Indonesian military bows out of politics

Indonesia's powerful military will step out of the political arena after losing its reserved seats in the country's top legislative body, the armed forces chief has promised.

    Endriartono (R) : We will leave the arena of practical politics

    "For the future, we will really leave the arena of practical politics and we will focus ourselves especially on the matter of defence," said General Endriartono Sutarto on Sunday.

     

    The annual meeting of the People's Consultative Assembly (MPR), which ends later on Sunday, will be the last in which unelected seats are reserved for the military and police.

     

    Under democratic reforms agreed to in 1999, the military and police lose their 38 appointed representatives in both parliament and the MPR.

     

    Elected body

     

    Susilo is set to become the
    country's new president

    The new parliament which was chosen in April polls will be an all-elected body.

     

    The next MPR will be formed from the parliament and a new elected body called the Regional Representatives Council, and will hold its first meeting on 1 October.

     

    The move marks the culmination of democratic reforms which began after the resignation of military-backed leader Suharto in 1998.

     

    This year Indonesians directly elected their president after decades of the MPR picking the leader.

     

    With more than half the votes counted, former general Susilo Bambang Yudhoyono, who is set to become Indonesia's president next month, is leading with 60.9% to Megawati Sukarnoputri's 39.1%.

     

    Official results will be announced on 5 October.

     

    Neutral

     

    Endriartono had pledged to keep the military neutral in elections this year and ordered them not to vote in the parliamentary and presidential polls.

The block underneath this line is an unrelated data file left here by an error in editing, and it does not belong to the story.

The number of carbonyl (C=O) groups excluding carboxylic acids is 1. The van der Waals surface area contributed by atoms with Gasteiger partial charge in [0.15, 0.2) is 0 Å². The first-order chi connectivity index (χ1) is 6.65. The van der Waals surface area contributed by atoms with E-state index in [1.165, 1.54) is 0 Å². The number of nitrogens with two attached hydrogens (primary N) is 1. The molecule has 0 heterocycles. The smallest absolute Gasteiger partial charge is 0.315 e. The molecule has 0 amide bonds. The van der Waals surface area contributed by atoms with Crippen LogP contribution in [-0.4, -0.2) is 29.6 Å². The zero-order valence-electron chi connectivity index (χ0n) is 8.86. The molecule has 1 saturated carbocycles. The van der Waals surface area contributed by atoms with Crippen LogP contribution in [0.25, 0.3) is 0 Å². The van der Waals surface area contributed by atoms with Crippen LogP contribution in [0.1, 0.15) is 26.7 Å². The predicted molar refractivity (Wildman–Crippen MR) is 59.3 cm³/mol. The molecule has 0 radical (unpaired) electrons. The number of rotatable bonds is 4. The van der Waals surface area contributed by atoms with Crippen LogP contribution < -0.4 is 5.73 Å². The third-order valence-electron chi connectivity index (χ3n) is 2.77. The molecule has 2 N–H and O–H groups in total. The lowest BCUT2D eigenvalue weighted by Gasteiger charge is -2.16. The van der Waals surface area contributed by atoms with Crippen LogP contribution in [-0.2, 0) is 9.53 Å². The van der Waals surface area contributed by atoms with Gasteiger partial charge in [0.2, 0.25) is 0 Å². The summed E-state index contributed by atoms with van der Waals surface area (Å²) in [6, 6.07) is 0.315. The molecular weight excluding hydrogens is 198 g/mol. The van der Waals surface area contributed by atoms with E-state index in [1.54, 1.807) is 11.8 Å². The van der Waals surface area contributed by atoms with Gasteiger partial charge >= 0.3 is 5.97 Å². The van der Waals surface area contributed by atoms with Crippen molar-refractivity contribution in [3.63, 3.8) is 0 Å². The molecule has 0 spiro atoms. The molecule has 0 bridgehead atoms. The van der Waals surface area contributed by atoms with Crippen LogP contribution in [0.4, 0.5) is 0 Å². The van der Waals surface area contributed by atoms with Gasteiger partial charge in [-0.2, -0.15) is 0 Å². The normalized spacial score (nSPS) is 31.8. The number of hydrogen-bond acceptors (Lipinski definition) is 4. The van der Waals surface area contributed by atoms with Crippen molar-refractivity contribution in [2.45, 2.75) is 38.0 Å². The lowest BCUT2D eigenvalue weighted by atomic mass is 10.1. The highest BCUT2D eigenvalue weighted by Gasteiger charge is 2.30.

He said soldiers would only vote in 2009 if the political situation was conducive.

     

    "If the political life is already good, democratic life is proceeding healthily and there are no political forces trying to persuade TNI [the armed forces] to support them, then soldiers will have their voting rights and can vote in 2009," he said.

     

    He called on legislators elected on 5 April to create a professional military.

     

    "If they really feel that this state needs a professional and strong force, strong in its duties and functions, then they should of course fight for the armed forces to really become a professional force," Endriartono said.

    SOURCE: Agencies


    YOU MIGHT ALSO LIKE

    Pakistan's tribal areas: 'Neither faith nor union found'

    Pakistan's tribal areas: 'Neither faith nor union found'

    Residents of long-neglected northwestern tribal belt say incorporation into Pakistan has left them in a vacuum.

    Interactive: Plundering Cambodia's forests

    Interactive: Plundering Cambodia's forests

    Meet the man on a mission to take down Cambodia's timber tycoons and expose a rampant illegal cross-border trade.

    The priceless racism of the Duke of Edinburgh

    The priceless racism of the Duke of Edinburgh

    Prince Philip has done the world an extraordinary service by exposing the racist hypocrisy of "Western civilisation".